Use this URL to cite or link to this record in EThOS: https://ethos.bl.uk/OrderDetails.do?uin=uk.bl.ethos.738909
Title: Modelling the G51D alpha-synuclein Parkinson’s mutation in the rat
Author: Morley, Victoria Lee
ISNI:       0000 0004 7224 6720
Awarding Body: University of Edinburgh
Current Institution: University of Edinburgh
Date of Award: 2018
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Abstract:
Parkinson’s disease (PD) is the second most common neurodegenerative condition to affect humans, and is characterised by the loss of dopaminergic neurons from the substantia nigra pars compacta (SNpc) in the midbrain along with the deposition of abnormal aggregates of alpha-synuclein protein in the brain which are in the form of Lewy bodies. Dopaminergic neurons from the SNpc project into a large subcortical structure known as the striatum, and positron emission tomography (PET) studies have demonstrated the dysfunction of the dopaminergic system in the striatum of patients with PD. Furthermore, immunohistochemistry studies of the striatum have identified the degeneration of dopaminergic nerve terminals and inclusions of alpha-synuclein. An aggressive and early onset form of familial PD is caused by the G51D point mutation in alpha-synuclein (G51D/+). Clustered regularly interspaced short palindromic repeats (CRISPR)/CRISPR-associated protein 9 (Cas9) technology has been used to generate a novel and precise rat model of PD which has the G51D mutation in rat alpha-synuclein. Wild-type (WT) and G51D/+ rats were analysed over the course of ageing (5, 10/11 and 16/17 months of age) using histological experiments and L-3,4-dihydroxy-6-18F-fluorophenylalanine (18FDOPA) PET imaging in order to determine if G51D/+ rats have abnormalities of histological staining and dopaminergic function analogous to those identified in patients with PD. Histological experiments were optimised using WT rat tissue and then used immunohistochemistry for tyrosine hydroxylase (an enzyme involved in the synthesis of dopamine) to evaluate dopamine nerve terminal integrity in the striatum of WT and G51D/+ rats. In addition, immunohistochemistry for alpha-synuclein was used to evaluate staining for alpha-synuclein in cell bodies and the neuropil within the striatum of WT and G51D/+ rats. 18F-DOPA is a well validated PET radiotracer and has been used to investigate dopaminergic function in the striatum of rats. The enzyme aromatic L-amino acid decarboxylase converts 18F-DOPA to 6-18F-fluorodopamine, which is in turn incorporated into presynaptic vesicles, and then released into the synaptic cleft following neuronal activation. PET imaging experiments were first optimised using phantoms and WT rats, then the optimised protocols were applied to studies of WT and G51D/+ rats. Results from tyrosine hydroxylase immunohistochemistry at Bregma 0.00 mm identified a trend for decreased optical density of tyrosine hydroxylase staining in the striatum of 5 month G51D/+ rats compared with age-matched WT controls (p=0.15), and in 17 month G51D/+ rats compared with age-matched WT controls (p=0.10). Semi-quantitative analysis of alpha-synuclein immunohistochemistry indicated an increased abundance of alpha-synuclein positive cell somata in the striatum, and decreased punctate terminal staining in the neuropil of G51D/+ rats compared with age-matched WT rats. 18F-DOPA PET imaging experiments indicated a trend for decreased influx rate constant (Ki) of 18F-DOPA in the striatum of 5 month old G51D/+ rats compared with age-matched WT controls (p=0.08), and a trend for decreased distribution volume ratio (DVR) of 18F-DOPA in the striatum relative to the cerebellum of 16 month old G51D/+ rats when compared with age-matched WT controls (p=0.09). 18F-DOPA PET imaging experiments also identified a trend for a decreased effective distribution volume ratio (EDVR) of 18F-DOPA in the striatum relative to the cerebellum (p=0.09) and in turn indicated increased effective dopamine turnover (EDT) (p=0.13) in the striatum of 16 month old G51D/+ rats compared with age-matched WT rats. Therefore, the results indicated abnormalities of dopaminergic function, as well as tyrosine hydroxylase and alpha-synuclein staining in G51D/+ rats compared with age-matched WT controls, and this appeared to have some features of PD in humans. Indices of EDT indicated compensatory changes in dopaminergic function in the striatum of 16 month old G51D/+ rats compared with age-matched WT rats. Additional compensatory changes in dopaminergic terminal function and tyrosine hydroxylase protein expression may be evident in 11 and 10 month old G51D/+ rats respectively compared with age-matched WT rats. The G51D/+ rat model represents an interesting model for further studies such as the underlying pathophysiology of PD. However, the phenotype observed in G51D/+ rats appeared to be less severe than that which has been observed in humans with G51D type PD.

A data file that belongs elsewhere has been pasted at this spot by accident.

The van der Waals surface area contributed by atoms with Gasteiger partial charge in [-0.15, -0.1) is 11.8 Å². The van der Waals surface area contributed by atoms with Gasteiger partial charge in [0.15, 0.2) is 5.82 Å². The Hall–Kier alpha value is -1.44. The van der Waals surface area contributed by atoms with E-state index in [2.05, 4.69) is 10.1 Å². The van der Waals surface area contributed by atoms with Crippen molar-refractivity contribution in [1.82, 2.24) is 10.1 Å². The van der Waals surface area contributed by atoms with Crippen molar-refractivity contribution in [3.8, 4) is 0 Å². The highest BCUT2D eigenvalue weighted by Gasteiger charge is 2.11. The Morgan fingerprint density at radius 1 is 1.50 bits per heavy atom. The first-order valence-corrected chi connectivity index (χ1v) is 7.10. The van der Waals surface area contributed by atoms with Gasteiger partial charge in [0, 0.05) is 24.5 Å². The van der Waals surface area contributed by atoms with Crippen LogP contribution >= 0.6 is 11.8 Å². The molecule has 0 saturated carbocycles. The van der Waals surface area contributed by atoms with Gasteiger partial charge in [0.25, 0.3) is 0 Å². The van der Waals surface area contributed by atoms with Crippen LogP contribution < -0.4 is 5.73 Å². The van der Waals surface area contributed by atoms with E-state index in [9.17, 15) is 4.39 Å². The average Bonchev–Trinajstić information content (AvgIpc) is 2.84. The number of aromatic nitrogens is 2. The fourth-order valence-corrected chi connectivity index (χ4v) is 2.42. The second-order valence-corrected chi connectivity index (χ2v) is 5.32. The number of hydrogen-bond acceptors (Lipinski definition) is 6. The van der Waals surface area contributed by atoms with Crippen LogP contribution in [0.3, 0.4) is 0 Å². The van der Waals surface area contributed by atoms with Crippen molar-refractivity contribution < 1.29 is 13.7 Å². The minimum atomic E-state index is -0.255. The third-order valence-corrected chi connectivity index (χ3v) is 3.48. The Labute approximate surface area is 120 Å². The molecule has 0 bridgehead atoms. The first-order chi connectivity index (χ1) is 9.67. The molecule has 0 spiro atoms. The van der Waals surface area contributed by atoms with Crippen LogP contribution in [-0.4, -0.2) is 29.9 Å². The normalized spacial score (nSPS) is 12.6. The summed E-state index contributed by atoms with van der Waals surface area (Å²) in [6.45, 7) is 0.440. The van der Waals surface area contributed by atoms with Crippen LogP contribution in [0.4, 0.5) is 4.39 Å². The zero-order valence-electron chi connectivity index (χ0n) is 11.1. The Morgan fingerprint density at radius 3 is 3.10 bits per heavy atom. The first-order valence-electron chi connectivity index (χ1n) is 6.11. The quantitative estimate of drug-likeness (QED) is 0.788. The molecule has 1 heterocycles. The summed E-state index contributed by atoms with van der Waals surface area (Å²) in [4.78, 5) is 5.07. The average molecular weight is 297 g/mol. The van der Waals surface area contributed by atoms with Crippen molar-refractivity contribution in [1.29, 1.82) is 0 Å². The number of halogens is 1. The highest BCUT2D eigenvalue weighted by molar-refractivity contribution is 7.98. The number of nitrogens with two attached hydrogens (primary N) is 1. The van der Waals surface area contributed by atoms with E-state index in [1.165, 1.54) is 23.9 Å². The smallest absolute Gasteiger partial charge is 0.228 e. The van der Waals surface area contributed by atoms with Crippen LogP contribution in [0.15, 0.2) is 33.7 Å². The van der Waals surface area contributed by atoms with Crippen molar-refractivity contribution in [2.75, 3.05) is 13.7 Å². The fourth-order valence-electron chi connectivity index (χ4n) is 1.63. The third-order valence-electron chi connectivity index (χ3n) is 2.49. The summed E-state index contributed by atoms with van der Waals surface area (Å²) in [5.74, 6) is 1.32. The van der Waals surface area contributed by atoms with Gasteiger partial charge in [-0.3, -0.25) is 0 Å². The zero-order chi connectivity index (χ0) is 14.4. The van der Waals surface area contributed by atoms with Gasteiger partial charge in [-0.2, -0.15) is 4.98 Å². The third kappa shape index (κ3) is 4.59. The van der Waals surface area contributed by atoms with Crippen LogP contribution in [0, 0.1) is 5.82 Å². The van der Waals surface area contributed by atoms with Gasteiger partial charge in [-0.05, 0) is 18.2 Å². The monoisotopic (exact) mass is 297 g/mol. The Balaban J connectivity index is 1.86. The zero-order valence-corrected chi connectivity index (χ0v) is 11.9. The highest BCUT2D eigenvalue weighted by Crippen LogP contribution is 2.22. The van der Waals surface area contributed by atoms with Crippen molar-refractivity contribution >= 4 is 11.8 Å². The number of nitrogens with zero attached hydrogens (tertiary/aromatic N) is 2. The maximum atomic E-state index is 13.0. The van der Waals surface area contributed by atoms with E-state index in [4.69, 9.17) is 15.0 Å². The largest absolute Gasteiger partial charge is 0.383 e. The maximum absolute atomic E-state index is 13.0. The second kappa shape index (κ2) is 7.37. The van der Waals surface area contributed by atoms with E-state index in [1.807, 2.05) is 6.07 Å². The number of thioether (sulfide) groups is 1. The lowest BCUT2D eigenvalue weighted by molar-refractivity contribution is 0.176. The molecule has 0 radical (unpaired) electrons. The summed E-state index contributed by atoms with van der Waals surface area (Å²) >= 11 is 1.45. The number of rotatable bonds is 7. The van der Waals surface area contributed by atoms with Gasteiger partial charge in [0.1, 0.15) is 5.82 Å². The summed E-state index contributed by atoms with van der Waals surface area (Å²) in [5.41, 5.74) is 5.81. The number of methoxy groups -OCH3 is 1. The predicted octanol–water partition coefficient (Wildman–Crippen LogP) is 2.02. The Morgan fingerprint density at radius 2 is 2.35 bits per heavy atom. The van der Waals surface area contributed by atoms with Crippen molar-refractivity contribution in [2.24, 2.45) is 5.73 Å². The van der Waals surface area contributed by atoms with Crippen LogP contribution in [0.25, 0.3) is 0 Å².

Supervisor: Kunath, Tilo ; Tavares, Adriana ; Ffrench-Constant, Charles Sponsor: Not available
Qualification Name: Thesis (Ph.D.) Qualification Level: Doctoral
EThOS ID: uk.bl.ethos.738909  DOI: Not available
Keywords: Parkinson’s disease ; G51D ; rat ; immunohistochemistry ; 18F-DOPA ; PET
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